Researchers successfully built a gene drive to reduce female fertility in the mosquito that spreads malaria, but mutations gradually arose that blocked the spread of the new genes. Tony Nolan of Imperial College London, UK, and colleagues report these findings in a new paper in PLOS Genetics.
Gene drives have incredible potential for controlling insects that carry disease or destroy crops, by altering genes in ways that reduce population size or prevent the insect from spreading a parasite, virus or bacterium. In synthetic gene drives, scientists engineer genes that will quickly spread through a population because they are preferentially inherited by the offspring, even if they have a negative impact on the insect.
Nolan and colleagues previously generated a synthetic gene drive in captive Anopheles gambiae mosquitoes, targeting genes involved in egg production to reduce the number of offspring. They used the gene editing technology CRISPR/Cas9 to copy the gene drive onto both chromosomes during sperm and egg formation, so that the majority of offspring would inherit the engineered genetic trait.
In just four generations, the new genes had spread through the mosquito population. As the gene drive continued, however, mutations gradually arose that blocked the engineered genes from being copied, which restored the females’ fertility.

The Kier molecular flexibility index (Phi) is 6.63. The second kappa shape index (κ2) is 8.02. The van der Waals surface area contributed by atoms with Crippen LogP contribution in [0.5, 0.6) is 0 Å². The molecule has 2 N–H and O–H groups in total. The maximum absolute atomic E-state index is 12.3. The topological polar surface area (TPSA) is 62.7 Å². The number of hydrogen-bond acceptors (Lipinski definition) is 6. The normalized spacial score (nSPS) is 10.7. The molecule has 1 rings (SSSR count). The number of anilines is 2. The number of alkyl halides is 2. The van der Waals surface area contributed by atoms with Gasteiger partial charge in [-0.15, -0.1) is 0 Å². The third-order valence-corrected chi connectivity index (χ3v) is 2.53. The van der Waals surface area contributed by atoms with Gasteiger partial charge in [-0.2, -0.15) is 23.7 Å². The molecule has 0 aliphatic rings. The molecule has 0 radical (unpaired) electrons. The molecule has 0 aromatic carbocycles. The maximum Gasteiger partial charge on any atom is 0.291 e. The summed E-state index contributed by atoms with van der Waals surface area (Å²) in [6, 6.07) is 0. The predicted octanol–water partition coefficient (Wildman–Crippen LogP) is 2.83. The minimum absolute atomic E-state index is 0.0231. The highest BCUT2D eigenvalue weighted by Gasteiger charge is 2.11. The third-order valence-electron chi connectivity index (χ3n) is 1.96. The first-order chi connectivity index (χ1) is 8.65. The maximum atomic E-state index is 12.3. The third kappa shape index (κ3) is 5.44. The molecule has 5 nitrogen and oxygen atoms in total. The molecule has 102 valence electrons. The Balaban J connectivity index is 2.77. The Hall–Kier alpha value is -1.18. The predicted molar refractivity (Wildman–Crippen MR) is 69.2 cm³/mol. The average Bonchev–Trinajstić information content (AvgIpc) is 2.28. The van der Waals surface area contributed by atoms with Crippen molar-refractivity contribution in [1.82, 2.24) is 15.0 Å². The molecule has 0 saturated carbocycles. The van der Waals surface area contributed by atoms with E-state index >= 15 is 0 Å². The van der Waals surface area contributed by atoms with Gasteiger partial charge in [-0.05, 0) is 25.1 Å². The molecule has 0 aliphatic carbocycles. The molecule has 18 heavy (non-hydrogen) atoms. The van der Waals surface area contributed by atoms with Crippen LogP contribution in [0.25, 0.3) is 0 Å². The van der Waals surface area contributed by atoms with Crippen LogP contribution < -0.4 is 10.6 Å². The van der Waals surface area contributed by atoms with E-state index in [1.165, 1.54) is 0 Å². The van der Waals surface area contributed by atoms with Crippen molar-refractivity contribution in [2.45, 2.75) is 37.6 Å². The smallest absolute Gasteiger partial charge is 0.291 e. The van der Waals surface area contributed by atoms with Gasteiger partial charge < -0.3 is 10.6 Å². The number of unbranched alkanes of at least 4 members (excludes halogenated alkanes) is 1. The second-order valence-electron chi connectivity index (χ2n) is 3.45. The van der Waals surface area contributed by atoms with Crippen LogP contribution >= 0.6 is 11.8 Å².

The study is the first to document the rise of mutations that make mosquitoes resistant to a gene drive, due to natural selection. These findings will allow researchers to make better predictions of how a gene drive will proceed and to improve the design of future gene drives to decrease the likelihood of resistance.
Tony Nolan adds: “Reducing the numbers of mosquito vectors has been the most effective tool to date for the control of malaria, so self-sustaining gene drives designed with this purpose have great potential. However gene drives are not a silver bullet and just like antibiotics can select for resistance in bacteria, gene drives can be susceptible to resistance at their target site. The novelty of this study is not that resistance emerges – we have been planning strategies to deal with this from the start – but that it documents the way it emerges and the way it is selected over generations. This work will help a lot in planning for and managing the emergence of resistance.”